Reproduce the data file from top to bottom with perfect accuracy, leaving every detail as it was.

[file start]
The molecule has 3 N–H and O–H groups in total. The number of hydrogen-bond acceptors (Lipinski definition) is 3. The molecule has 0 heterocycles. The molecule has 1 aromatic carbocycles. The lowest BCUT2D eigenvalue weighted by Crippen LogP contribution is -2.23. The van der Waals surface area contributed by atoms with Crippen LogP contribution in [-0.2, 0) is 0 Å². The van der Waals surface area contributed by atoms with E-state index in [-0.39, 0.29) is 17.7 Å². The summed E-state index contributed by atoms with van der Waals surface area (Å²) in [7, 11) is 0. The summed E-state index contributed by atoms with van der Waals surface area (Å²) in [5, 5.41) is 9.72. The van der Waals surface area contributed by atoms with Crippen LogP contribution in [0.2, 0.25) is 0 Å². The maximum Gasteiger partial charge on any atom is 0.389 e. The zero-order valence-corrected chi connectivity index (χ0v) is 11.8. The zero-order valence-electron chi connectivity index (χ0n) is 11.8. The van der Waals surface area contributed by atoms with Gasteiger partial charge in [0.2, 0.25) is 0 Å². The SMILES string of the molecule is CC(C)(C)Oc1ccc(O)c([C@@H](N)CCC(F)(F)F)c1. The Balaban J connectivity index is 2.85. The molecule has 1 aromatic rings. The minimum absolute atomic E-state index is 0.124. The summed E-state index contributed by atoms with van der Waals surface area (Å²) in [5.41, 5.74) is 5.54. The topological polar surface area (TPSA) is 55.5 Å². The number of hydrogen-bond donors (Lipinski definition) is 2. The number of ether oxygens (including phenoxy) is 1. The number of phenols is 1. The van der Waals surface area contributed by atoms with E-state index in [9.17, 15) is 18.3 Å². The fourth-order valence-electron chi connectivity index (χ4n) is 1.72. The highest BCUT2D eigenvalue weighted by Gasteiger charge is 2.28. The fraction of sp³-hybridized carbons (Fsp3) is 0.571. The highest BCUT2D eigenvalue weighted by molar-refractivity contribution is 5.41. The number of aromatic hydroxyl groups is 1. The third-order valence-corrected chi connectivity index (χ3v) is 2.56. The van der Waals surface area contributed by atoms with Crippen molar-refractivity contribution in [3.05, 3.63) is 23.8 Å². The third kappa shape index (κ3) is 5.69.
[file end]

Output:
The molecule has 3 N–H and O–H groups in total. The number of hydrogen-bond acceptors (Lipinski definition) is 3. The molecule has 0 heterocycles. The molecule has 1 aromatic carbocycles. The lowest BCUT2D eigenvalue weighted by Crippen LogP contribution is -2.23. The van der Waals surface area contributed by atoms with Crippen LogP contribution in [-0.2, 0) is 0 Å². The van der Waals surface area contributed by atoms with E-state index in [-0.39, 0.29) is 17.7 Å². The summed E-state index contributed by atoms with van der Waals surface area (Å²) in [7, 11) is 0. The summed E-state index contributed by atoms with van der Waals surface area (Å²) in [5, 5.41) is 9.72. The van der Waals surface area contributed by atoms with Crippen LogP contribution in [0.2, 0.25) is 0 Å². The maximum Gasteiger partial charge on any atom is 0.389 e. The zero-order valence-corrected chi connectivity index (χ0v) is 11.8. The zero-order valence-electron chi connectivity index (χ0n) is 11.8. The van der Waals surface area contributed by atoms with Gasteiger partial charge in [0.2, 0.25) is 0 Å². The SMILES string of the molecule is CC(C)(C)Oc1ccc(O)c([C@@H](N)CCC(F)(F)F)c1. The Balaban J connectivity index is 2.85. The molecule has 1 aromatic rings. The minimum absolute atomic E-state index is 0.124. The summed E-state index contributed by atoms with van der Waals surface area (Å²) in [5.41, 5.74) is 5.54. The topological polar surface area (TPSA) is 55.5 Å². The number of hydrogen-bond donors (Lipinski definition) is 2. The number of ether oxygens (including phenoxy) is 1. The number of phenols is 1. The van der Waals surface area contributed by atoms with E-state index in [9.17, 15) is 18.3 Å². The fourth-order valence-electron chi connectivity index (χ4n) is 1.72. The highest BCUT2D eigenvalue weighted by Gasteiger charge is 2.28. The fraction of sp³-hybridized carbons (Fsp3) is 0.571. The highest BCUT2D eigenvalue weighted by molar-refractivity contribution is 5.41. The number of aromatic hydroxyl groups is 1. The third-order valence-corrected chi connectivity index (χ3v) is 2.56. The van der Waals surface area contributed by atoms with Crippen molar-refractivity contribution in [3.05, 3.63) is 23.8 Å². The third kappa shape index (κ3) is 5.69.